Spear Phishing

The information you share about yourself on social media, such as birthday, job title, email address, interests etc., may not seem to be sensitive initially. However, it can be tactfully used by the hackers to craft a phishing email that requires you to click on a link or provide your account details. The authenticity of the information contained in the email compels you to believe that it has been sourced from a reliable entity.

How To Protect Yourself?

  • Be careful while posting anything on your social networking profiles
  • Change your passwords frequently
  • Review your privacy settings to limit accessibility of your sensitive details
  • Avoid geo-tagging your posts and images
  • Do not share your credit card or financial information
  • Be selective in accepting friends and follower requests. Make sure you connect with only those people who you know personally.

For more tips on social networking security, feel free to contact Centex Technologies at (855) 375 – 9654.


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Pharming Attacks: What Are They And How To Protect Yourself

23 January, 2017

Pharming attacks are network based intrusions whereby visitors of the target website are redirected to a hacker controlled web server. It may occur when a user clicks on a link or types the website URL in the browser’s address bar, which takes him to a fake portal that looks similar to the one that he intended to visit. The attack may involve compelling the user to enter his username, password or other personal information in the fake website. At times, simply visiting the website may compromise the security of the system.

How Are Pharming Attacks Carried Out?

The hackers mainly use the following two methods for carrying out a pharming attack:

DNS Cache Poisoning

In this type of pharming attack, the hacker breaches the DNS server to change the IP address of the legitimate website. With this, if the user types in the URL ‘’, the computer sends a query to the DNS server, which returns the IP address of the bogus website ‘’. The user believes the website to be original and continues browsing.

In order to facilitate faster access, the server automatically caches the web documents to reduce page load time when the website is accessed later. As a result, the user will be repeatedly routed to the fake website even if he types the correct URL.

Hosts File Modification

The hosts file is a plain text file stored in the computer’s operating system and comprises of different IP addresses as well as hostnames. A pharming attack may involve changing the local host files on a user’s computer through a malicious code sent in an email. With this, the user gets redirected to a fake website when he types in a URL or clicks on an affected bookmark entry.

Tips To Prevent Pharming Attacks

  • Make sure you do not delay updating the operating system and software applications installed on your computer. This will fix any security vulnerabilities and prevent hackers from gaining unauthorized access.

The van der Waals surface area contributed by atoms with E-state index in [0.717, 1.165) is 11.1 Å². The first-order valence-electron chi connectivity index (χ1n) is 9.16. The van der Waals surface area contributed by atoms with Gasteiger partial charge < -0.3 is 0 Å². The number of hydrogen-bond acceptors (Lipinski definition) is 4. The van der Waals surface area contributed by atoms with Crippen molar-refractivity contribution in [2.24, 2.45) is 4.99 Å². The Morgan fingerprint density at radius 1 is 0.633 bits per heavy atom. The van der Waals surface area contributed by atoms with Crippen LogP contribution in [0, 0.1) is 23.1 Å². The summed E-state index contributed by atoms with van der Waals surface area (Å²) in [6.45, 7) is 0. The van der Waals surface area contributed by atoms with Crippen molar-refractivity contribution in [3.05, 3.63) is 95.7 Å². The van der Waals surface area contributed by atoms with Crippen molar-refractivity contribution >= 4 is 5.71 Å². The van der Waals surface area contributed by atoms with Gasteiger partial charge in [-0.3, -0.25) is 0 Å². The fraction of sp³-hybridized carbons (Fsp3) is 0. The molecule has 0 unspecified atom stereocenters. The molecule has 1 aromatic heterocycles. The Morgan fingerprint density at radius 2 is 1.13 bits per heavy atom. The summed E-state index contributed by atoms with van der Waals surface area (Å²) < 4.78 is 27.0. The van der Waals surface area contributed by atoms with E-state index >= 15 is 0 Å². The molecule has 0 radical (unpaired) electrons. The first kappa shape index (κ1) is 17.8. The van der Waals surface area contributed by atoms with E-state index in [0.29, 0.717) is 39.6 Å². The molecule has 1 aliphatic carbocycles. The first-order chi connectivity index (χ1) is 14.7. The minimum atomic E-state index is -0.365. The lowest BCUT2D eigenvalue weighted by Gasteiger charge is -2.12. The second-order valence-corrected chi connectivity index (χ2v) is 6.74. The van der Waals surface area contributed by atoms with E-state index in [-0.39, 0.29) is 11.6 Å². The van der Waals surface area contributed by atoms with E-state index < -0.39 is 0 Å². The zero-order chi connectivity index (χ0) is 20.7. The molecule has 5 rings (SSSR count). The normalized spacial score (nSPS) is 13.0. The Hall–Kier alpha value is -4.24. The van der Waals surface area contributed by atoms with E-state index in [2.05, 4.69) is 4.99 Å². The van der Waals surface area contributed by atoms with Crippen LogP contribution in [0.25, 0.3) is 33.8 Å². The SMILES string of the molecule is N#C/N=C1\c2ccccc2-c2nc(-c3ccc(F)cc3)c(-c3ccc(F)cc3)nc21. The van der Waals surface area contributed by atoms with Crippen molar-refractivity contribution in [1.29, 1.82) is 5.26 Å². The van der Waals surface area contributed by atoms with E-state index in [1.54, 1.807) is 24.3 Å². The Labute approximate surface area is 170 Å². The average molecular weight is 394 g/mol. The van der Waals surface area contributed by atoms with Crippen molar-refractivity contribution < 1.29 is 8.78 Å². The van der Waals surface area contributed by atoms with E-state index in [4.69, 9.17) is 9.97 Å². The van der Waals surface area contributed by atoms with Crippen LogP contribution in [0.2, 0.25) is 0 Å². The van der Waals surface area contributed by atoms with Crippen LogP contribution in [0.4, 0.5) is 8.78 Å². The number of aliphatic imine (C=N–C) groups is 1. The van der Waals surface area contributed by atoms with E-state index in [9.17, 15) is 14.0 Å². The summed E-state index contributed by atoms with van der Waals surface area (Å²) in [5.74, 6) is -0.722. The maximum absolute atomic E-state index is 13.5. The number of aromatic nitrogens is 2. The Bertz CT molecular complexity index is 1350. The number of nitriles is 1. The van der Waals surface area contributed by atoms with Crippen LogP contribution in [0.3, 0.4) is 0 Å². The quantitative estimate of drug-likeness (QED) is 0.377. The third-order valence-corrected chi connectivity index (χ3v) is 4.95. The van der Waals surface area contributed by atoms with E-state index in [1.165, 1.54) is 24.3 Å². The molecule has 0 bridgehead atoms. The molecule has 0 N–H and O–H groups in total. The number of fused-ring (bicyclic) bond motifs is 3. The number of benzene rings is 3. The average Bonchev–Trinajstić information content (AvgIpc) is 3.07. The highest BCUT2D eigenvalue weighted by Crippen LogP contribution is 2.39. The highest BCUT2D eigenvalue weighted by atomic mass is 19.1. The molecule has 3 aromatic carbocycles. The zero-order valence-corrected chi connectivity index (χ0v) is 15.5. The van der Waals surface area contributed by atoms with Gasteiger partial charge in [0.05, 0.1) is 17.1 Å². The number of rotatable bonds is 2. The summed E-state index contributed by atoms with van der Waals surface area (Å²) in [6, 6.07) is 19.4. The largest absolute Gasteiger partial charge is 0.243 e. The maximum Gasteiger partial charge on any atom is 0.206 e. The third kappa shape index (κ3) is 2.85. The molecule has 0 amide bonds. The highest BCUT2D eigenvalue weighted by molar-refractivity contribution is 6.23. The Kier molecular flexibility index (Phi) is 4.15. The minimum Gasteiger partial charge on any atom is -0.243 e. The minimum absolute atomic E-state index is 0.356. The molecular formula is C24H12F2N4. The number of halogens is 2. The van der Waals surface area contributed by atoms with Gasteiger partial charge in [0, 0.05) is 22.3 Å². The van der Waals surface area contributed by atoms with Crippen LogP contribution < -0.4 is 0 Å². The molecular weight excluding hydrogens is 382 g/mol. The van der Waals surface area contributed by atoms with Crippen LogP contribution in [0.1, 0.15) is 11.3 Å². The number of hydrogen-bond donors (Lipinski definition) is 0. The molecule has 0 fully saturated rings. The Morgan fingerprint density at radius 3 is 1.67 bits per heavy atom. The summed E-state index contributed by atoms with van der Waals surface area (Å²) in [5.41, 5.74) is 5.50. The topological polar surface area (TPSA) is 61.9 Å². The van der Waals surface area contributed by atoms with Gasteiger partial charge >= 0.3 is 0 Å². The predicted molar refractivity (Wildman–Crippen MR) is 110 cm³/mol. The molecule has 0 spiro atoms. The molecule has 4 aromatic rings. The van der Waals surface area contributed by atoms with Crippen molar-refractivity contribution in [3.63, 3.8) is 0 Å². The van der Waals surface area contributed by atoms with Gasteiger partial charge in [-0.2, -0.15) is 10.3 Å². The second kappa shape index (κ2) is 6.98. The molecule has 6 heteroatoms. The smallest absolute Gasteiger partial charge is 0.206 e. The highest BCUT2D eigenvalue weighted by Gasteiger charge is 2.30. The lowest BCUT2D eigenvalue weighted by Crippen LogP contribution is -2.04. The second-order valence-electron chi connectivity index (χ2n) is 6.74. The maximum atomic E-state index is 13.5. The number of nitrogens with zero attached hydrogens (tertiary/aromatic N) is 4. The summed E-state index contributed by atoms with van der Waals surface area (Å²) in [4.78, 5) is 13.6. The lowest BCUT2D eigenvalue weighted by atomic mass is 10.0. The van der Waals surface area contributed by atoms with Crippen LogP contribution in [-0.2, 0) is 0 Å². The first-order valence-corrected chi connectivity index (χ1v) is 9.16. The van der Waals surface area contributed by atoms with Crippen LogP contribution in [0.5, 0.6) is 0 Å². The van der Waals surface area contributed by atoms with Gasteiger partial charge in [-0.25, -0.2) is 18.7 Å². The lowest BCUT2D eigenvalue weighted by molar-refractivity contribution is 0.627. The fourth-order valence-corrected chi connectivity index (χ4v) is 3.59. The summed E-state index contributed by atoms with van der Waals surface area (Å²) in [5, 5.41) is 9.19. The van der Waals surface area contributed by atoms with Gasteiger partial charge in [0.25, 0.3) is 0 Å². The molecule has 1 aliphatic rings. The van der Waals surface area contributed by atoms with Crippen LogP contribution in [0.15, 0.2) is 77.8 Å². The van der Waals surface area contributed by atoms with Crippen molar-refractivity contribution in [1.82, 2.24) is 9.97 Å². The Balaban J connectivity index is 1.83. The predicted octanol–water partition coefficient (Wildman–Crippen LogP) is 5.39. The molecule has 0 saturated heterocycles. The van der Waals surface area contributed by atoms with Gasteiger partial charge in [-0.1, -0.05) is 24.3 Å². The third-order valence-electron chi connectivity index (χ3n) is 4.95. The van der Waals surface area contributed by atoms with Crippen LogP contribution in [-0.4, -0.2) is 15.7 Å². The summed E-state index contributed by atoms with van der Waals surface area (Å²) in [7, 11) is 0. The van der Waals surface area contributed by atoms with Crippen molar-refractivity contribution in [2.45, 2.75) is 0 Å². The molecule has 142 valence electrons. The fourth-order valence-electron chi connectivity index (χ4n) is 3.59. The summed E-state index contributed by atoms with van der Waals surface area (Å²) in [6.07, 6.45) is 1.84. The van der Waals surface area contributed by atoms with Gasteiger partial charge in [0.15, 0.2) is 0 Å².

• When visiting a website, cross check to detect any spelling mistake in the domain name. The hackers may redirect you to a fake website that has a similar URL. For instance, web traffic to ‘’ may be routed to ‘’ or ‘’
  • If you are required to enter your personal or sensitive information in a website, the URL should change from ‘http’ to ‘https’. You should also verify the certificate of the website. Check if it carries a secure certificate and uses encryption for all transactions.

For more information on pharming attacks, you can contact Centex Technologies at (855) 375 – 9654.


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Security Risks Of Typosquatting

10 January, 2017

Typosquatting, also referred as URL hijacking, is a type of cybersquatting attack in which the hacker takes advantage of commonly misspelled alphabets in a website’s URL. When a user makes a typographical mistake, such as entering ‘g’ instead of ‘h’ due to the proximity of both keys on the keyboard, he may get redirected to a spam website controlled by the hacker.

Cybercriminals often create bogus websites that have similar design and layout as the target website. This is done to ensure that the visitors do not realize that they have landed on another website. At times, typosquatting attempts may be intended to promote a competitors’ product or service but, in most cases, they are initiated to serve a malicious purpose.

Typosquatting attacks may be aimed at:

  • Deceiving unsuspecting victims to reveal their personal identifiable information, such as username, password, social security number, bank account and credit card details. This may be done by compelling users to click on a pop-up advertizement that offers some sort of discount or giveaway.
  • Tricking users into downloading spyware, malware or other malicious program on the computer system. Once you install the application, it may breach your network security, steal important data or record the keystrokes.
  • Redirecting web traffic to a dating portal or competitor’s website.
  • Freezing the user’s web browser for fake tech support scams to extract money in exchange of fixing the problem.
  • Earning revenue by making users click on advertizements posted on the typosquat website.

How To Protect Against Typosquatting?

  • Be very careful while typing a website’s URL in the browser’s address bar. If you are not sure about the spelling of the website, cross check it on Google or any other search engine to avoid inadvertently landing on a fake website.
  • Do not open links sent in emails, particularly from unknown senders.
  • Bookmark the most frequently visited websites so you can easily visit them whenever required.
  • Get a comprehensive security software to protect against phishing attempts, spyware and malware attacks.
  • Do not register with the same password on all websites. This way, if you accidently reveal your credentials on one website, it won’t affect the security of other online accounts.
  • Business owners can consider purchasing multiple domain names similar to their primary URL to avoid being a victim of typosquatting.

For more details about the security risks of typosquatting and how to guard against them, feel free to contact Centex Technologies at (855) 375 – 9654.